Journalists urged to use non-discriminatory language in reporting on PWDs
Journalists have been urged to use positive non-discriminatory language in their reportage on stories involving Persons living with Disabilities (PWDs).
According to the Project Director of the Hope For Future Generation (HFFG), a non-governmental organisation, Ms Nancy Ansah, the mass media had a greater influence on society.
She, therefore, urged them to use positive language towards PWDs to help change the negative perception that they were subjects of public sympathy.
She said it was evidenced that persons who were challenged in one way or the other had made it in life, in both academia and secular world, adding that they needed the enabling environment to achieve their potentials and contribute to national development.
Ms Ansah, made the call at a stakeholder’s engagement in Accra last Friday on the need to prioritise issues of disability and mental health in the country.
The meeting, attended by about 10 senior journalists, producers and talk show hosts, was against the backdrop of stigma and discrimination against PWDs because of the language used by a section of the public in describing people with disabilities and mental health conditions.
It was organised by HFFG and PsyKForum with support from UK Aid under the Social Behaviour Change Communication and Stigma and Reduction for Mental Health and Disability Inclusion Project.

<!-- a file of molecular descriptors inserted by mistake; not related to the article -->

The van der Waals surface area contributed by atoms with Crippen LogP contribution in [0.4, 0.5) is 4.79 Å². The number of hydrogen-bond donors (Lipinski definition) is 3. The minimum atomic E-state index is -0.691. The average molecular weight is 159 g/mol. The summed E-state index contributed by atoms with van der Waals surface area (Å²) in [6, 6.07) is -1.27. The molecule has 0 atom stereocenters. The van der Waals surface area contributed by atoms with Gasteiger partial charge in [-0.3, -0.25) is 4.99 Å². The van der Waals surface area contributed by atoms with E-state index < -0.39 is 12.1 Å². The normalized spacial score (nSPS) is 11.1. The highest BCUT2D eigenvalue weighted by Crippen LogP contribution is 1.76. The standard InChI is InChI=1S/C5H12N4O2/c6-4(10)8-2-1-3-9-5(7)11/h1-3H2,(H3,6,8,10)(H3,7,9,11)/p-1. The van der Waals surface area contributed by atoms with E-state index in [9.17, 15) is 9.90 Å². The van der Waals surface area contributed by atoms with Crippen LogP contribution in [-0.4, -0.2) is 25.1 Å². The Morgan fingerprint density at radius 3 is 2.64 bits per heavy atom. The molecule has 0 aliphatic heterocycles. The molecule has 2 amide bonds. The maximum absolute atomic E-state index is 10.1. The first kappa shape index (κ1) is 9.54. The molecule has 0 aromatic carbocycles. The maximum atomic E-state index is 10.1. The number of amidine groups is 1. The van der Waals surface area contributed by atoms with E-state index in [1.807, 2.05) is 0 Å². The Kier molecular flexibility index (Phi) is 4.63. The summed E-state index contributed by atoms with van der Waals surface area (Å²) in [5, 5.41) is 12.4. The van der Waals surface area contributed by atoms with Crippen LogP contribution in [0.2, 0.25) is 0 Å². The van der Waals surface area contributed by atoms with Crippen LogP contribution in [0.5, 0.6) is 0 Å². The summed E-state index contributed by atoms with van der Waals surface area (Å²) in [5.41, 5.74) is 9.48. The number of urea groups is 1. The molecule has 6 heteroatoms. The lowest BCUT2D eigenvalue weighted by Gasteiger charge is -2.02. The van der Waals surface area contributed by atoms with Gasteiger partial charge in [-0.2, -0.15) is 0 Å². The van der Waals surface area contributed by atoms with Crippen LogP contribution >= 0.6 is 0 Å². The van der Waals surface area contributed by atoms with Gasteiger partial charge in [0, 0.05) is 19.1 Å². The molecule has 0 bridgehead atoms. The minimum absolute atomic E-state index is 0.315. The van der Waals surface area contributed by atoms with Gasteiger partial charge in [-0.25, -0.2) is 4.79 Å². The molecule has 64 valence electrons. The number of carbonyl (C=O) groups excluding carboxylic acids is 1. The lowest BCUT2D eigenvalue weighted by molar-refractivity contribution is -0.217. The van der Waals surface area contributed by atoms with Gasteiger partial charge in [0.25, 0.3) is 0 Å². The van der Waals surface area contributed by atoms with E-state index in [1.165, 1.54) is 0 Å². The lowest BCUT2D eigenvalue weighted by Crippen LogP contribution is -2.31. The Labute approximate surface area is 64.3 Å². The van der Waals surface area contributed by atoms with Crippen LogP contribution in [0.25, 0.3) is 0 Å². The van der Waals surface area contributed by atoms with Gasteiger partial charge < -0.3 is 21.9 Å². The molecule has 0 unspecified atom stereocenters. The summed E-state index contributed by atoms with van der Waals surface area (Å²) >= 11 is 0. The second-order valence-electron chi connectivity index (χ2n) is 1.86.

The Programmes Manager of the Ghana Blind Union (GBU), Dr Elizabeth Zotokorvie, in her presentation, took participants on topics such as Understanding disability situation in Ghana; Needs and rights of people with disabilities, including mental health conditions.
She said society would continue to look down on PWDs and persons with mental conditions because of how the media described them with the negative perception, that these were people who society should have pity on and give them handouts.
“Let us focus on the positives of the disability community,” she said, citing the example PWDs who had made it in live in academic circles where some of them had attained Masters Degrees and others to a doctorate level.
She regretted that today, PWDs could not have access to some government buildings due to the none-existence of disability-friendly structures which was a complete violation of their fundamental rights to have unhindered access to public offices.
A former Ashanti Regional Director of the Ghana Broadcasting Corporation (GBC), Sam Kwatia, educated the participants on the need for a paradigm shift in reporting disability issues, particularly where persons with mental conditions such as Bipolar, depression or dementia were simply referred to as ‘Mad people.’
He mentioned vision and hearing impaired persons whom he said were often called names such as ‘deaf and dumb and blind’, stressing that this negative language was fuelling the stigma and discrimination against such persons.
Mr Kwatia, therefore, implored participants to set the agenda of positive language and the promotion of the success stories of persons living with disability, rather than dwelling on their challenges to make headlines.
BY NORMAN COOPER